They do work in The Netherlands but that's because the driver behaviour is infinitely better than here. Without addressing the behaviour issue, nothing short of grade-separation will remove the risk of conflicts. And if you do solve the behaviour issue then behaving as a vehicle through the roundabout becomes a lot safer.

BTW at the Freo Bug meeting this week we had a discussion about roundabouts and in particular the roundabout at Wray Avenue/South Terrace, Fremantle which is meant to be an improved cyclist friendly design. The barmaid at the pub where we where meeting commented on the roundabout ... it scares her. She is a what I would describe as an everyday "transport rider." If we want to encourage all riding then roundabout treatments need attention in my view.

Image


The roundabout circulating lane is far too open for my liking, however it is unavoidable due to the angle of the intersection and the need to accommodate the swept paths of buses and service trucks. I also don't like the southern approach having a cycle lane which just disappears at the entry to the roundabout - that's just asking for conflicts with vehicles exiting into Howard Street.

Aside from what I just mentioned - what else would you do? How are similar intersections treated in The Netherlands?

I suspect the barmaid is scared of the roundabout as she isn't comfortable with:
(a) how to use roundabouts (i.e. claiming the lane) and
(b) riding as a vehicle in mixed traffic
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Re: Roundabouts - An Australian perspective

Postby wellington_street » Thu Jan 17, 2013 1:08 pm

simonn wrote:
wellington_street wrote:Can't agree with most of that blog post at all, particularly complaining that the bicycle lane (actually a sealed shoulder) ends before the roundabout. This cyclist obviously doesn't understand the need to take the lane through the roundabout.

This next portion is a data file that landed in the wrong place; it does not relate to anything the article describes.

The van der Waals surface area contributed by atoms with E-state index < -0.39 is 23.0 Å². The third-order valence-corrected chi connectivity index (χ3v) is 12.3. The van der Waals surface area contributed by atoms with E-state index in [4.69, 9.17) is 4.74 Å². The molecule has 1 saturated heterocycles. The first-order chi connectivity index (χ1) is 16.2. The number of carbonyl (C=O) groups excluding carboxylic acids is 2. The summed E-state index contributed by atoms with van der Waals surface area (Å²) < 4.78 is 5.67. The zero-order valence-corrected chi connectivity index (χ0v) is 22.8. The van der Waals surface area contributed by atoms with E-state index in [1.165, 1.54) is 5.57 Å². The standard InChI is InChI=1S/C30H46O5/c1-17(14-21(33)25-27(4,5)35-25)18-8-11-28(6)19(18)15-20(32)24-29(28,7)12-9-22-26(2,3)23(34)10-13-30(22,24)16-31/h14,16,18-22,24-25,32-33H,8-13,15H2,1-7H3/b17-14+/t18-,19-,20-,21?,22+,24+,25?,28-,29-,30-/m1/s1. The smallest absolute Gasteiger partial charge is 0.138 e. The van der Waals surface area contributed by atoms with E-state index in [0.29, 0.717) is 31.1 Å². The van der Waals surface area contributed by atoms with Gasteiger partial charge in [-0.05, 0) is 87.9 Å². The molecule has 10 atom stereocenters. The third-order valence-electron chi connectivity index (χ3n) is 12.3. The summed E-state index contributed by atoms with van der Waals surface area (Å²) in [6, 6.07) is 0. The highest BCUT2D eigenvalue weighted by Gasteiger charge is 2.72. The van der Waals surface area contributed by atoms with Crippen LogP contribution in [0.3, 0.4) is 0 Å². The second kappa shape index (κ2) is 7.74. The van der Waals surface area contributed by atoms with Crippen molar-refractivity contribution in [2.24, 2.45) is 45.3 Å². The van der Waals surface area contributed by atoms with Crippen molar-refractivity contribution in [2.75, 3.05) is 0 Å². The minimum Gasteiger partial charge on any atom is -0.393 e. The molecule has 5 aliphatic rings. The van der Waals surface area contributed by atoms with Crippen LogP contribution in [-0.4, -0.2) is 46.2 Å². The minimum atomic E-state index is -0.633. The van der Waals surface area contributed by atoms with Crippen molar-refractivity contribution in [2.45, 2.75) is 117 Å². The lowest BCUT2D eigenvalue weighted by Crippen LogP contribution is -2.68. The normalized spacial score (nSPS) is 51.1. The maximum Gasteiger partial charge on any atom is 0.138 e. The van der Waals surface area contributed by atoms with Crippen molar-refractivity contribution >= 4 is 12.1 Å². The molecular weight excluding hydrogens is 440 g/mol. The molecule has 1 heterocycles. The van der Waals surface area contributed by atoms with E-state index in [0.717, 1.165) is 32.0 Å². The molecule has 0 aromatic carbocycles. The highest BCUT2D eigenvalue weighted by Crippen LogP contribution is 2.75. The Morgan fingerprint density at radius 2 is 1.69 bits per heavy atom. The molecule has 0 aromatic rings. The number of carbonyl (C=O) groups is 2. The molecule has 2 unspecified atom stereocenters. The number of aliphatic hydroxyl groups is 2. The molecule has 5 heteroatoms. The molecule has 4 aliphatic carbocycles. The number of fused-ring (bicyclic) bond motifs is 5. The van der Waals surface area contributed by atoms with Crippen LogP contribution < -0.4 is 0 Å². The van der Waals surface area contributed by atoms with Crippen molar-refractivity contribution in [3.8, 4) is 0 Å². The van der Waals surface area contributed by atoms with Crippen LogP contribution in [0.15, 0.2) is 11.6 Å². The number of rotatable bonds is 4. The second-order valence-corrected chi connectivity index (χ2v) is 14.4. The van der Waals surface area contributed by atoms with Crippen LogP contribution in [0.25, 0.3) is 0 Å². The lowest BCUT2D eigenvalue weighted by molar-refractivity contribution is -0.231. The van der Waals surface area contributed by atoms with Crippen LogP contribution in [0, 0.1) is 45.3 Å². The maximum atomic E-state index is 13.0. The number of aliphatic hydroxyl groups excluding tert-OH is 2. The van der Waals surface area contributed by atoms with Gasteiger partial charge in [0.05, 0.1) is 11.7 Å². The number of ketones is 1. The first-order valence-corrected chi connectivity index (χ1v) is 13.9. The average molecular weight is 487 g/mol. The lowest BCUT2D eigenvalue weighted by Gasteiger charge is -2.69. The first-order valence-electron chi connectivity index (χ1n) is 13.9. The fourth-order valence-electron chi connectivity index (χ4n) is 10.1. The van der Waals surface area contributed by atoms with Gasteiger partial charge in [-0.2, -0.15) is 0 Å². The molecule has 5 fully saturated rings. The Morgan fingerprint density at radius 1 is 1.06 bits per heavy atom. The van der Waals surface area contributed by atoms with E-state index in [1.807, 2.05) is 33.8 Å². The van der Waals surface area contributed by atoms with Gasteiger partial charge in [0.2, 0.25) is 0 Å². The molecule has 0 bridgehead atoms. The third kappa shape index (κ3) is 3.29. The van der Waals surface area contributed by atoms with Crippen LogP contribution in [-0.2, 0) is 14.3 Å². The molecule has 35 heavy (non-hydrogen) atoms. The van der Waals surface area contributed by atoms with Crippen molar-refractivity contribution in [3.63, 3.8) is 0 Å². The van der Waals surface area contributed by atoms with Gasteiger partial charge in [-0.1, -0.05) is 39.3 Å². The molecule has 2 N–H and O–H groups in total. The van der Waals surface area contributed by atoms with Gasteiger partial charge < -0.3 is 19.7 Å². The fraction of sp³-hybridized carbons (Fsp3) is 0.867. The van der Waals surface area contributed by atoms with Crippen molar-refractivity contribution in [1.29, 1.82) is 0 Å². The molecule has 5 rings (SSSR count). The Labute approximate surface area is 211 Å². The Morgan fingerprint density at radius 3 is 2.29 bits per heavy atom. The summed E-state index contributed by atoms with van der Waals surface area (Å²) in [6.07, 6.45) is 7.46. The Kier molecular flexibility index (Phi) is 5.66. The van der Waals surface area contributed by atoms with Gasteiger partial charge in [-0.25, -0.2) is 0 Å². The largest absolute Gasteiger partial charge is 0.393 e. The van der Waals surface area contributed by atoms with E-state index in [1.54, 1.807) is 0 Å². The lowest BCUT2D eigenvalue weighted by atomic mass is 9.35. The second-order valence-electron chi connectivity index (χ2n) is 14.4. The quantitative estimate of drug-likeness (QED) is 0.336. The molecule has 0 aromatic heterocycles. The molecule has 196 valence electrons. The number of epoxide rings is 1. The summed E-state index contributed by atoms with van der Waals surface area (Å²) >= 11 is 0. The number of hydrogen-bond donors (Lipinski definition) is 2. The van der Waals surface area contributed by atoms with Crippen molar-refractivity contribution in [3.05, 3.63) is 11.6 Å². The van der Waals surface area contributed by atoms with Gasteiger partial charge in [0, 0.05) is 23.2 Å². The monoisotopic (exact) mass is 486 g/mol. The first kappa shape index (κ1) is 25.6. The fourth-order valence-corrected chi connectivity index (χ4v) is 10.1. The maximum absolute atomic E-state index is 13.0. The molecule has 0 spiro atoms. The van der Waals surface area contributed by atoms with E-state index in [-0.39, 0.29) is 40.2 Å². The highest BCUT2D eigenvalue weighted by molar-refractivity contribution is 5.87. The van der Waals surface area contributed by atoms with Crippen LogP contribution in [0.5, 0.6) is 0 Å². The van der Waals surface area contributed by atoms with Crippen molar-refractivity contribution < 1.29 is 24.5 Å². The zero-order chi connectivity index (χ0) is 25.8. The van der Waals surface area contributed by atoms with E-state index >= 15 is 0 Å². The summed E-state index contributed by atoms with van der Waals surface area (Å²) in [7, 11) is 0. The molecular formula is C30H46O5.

The problem is that bicycle lanes end too near to the roundabout to encourage proper merging. You can of course merge earlier than where the lane ends, but the markings encourage you not to and the law says you are meant to use the lane which further discourages the less brave from doing this.


A very good point. What do you suggest is the optimum merge location?

simonn wrote:
For small suburban roundabouts, the impacts on pedestrians are negligible.


A driver must give way to a pedestrian when turning into a road. This is not the case with a roundabout. Ergo, the onus is on the pedestrian to avoid cars, not the other way around. There's your impact.


Driver compliance with the requirement to give way to pedestrians when turning is very low. Also, at a typical suburban street roundabout, the volumes of traffic and pedestrians are so low that the delay is negligible. These two factors combined create the 'negligible impact' in real terms that I was referring to.

Where there's high volumes of traffic or pedestrians then the zebra crossings should be used. However, this only applies to a small percentage of roundabouts.
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Re: Roundabouts - An Australian perspective

Postby il padrone » Thu Jan 17, 2013 1:29 pm

wellington_street wrote:Where there's high volumes of traffic or pedestrians then the zebra crossings should be used. However, this only applies to a small percentage of roundabouts.

In my experience, in suburban Melbourne, this would apply to a rather large proportion of roundabouts, especially in suburban district centres. The key problem is.... it simply is not done. :|

Take this one, right outside our major regional hospital. Provision for pedestrians is zip. And there are many others like this in the area.
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Re: Roundabouts - An Australian perspective

Postby wellington_street » Thu Jan 17, 2013 1:32 pm

Fair point - I'll admit I had my Perth blinkers on when compiling that post :D
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Re: Roundabouts - An Australian perspective

Postby Aushiker » Thu Jan 17, 2013 1:35 pm

wellington_street wrote:It is a driver behaviour issue. If you are claiming the lane and behaving as a vehicle through the intersection, what else can you do as a cyclist? It is the drivers who are not obeying the law.